Across the EU Member States, the countries with the largest shares of daily cigarette smokers were Bulgaria (28.7%), Greece (23.6%), Latvia (22.1%), Germany (21.9%) and Croatia (21.8%). In contrast, the countries with the smallest shares of daily smokers were Sweden (6.4%), Finland (9.9%), Luxembourg (10.5%), Portugal (11.5%) and Denmark (11.7%).
The proportion of smokers who consumed 20 cigarettes or more per day ranged between 1.0% in Sweden and 12.9% in Bulgaria. At the same time, the share of smokers who consumed fewer than 20 cigarettes varied between 5.3% in Sweden and 15.8% in Bulgaria. For Latvia the figure was 7.2%.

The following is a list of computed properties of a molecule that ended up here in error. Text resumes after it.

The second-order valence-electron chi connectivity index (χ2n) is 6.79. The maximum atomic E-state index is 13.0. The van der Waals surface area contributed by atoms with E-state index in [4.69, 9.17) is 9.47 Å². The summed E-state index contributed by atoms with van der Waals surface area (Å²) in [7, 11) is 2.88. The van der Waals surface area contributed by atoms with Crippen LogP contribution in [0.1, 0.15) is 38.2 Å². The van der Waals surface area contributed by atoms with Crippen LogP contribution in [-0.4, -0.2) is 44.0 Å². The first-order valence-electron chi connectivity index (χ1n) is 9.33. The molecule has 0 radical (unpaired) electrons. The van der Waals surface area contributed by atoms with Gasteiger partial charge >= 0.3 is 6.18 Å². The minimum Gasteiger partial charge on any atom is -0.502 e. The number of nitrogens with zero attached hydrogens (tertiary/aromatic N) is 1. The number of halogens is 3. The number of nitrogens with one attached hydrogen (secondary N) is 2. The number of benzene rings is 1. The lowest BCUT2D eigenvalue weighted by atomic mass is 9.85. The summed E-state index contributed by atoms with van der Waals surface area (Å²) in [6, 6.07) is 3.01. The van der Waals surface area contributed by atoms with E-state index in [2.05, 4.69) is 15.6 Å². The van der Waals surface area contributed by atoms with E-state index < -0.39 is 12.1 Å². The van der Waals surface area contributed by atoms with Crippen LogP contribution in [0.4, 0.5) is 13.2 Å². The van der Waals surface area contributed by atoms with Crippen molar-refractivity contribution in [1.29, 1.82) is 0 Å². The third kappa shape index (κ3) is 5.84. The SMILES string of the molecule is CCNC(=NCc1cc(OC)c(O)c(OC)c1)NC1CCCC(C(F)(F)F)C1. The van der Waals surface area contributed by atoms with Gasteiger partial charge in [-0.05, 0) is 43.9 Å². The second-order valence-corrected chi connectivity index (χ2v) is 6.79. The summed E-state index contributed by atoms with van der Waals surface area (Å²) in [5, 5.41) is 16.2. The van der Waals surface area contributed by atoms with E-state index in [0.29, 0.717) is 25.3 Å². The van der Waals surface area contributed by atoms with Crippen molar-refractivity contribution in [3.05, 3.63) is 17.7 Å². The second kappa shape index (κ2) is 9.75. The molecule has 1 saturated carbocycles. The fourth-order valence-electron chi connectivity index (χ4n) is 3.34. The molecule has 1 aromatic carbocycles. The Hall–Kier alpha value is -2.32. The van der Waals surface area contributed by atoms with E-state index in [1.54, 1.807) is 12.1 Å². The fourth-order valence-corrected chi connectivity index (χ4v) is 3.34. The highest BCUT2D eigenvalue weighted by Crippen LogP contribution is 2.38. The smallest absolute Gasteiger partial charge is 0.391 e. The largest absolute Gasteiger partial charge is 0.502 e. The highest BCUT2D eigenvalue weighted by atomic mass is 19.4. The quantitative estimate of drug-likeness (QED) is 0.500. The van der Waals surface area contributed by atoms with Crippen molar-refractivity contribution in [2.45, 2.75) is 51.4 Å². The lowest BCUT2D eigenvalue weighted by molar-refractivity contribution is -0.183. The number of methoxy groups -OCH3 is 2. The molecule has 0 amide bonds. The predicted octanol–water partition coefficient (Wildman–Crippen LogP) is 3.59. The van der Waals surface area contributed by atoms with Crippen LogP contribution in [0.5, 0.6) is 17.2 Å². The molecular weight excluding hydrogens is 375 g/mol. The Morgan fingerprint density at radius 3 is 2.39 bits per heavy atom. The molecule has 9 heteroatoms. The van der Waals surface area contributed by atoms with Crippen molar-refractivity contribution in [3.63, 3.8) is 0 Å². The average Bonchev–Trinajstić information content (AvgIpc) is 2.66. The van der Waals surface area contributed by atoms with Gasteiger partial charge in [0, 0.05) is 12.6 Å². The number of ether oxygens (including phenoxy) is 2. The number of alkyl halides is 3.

As well as the third-highest proportion of total smokers in the population, Latvia has the second-highest proportion of male smokers. Women smoke much less often.
In 2019, there were more smokers among the male population than the female population: 22.3% of men aged 15 years old and over were daily cigarette smokers, compared with 14.8% of women.
At country level, the proportion of men who smoked daily ranged from a low of 5.9% in Sweden to a high of 37.6% in Bulgaria. For women, this ranged between 6.8% in Sweden and 20.7% in Bulgaria. In all EU Member States, the proportion of daily cigarette smokers was higher among men than among women, apart from in Sweden and Denmark. In Sweden, the share of men who smoked daily was 0.9 percentage points (pp) less than the share of daily female smokers, while in Denmark the proportion of male smokers who smoked daily was 0.1 pp less than the share of daily female smokers.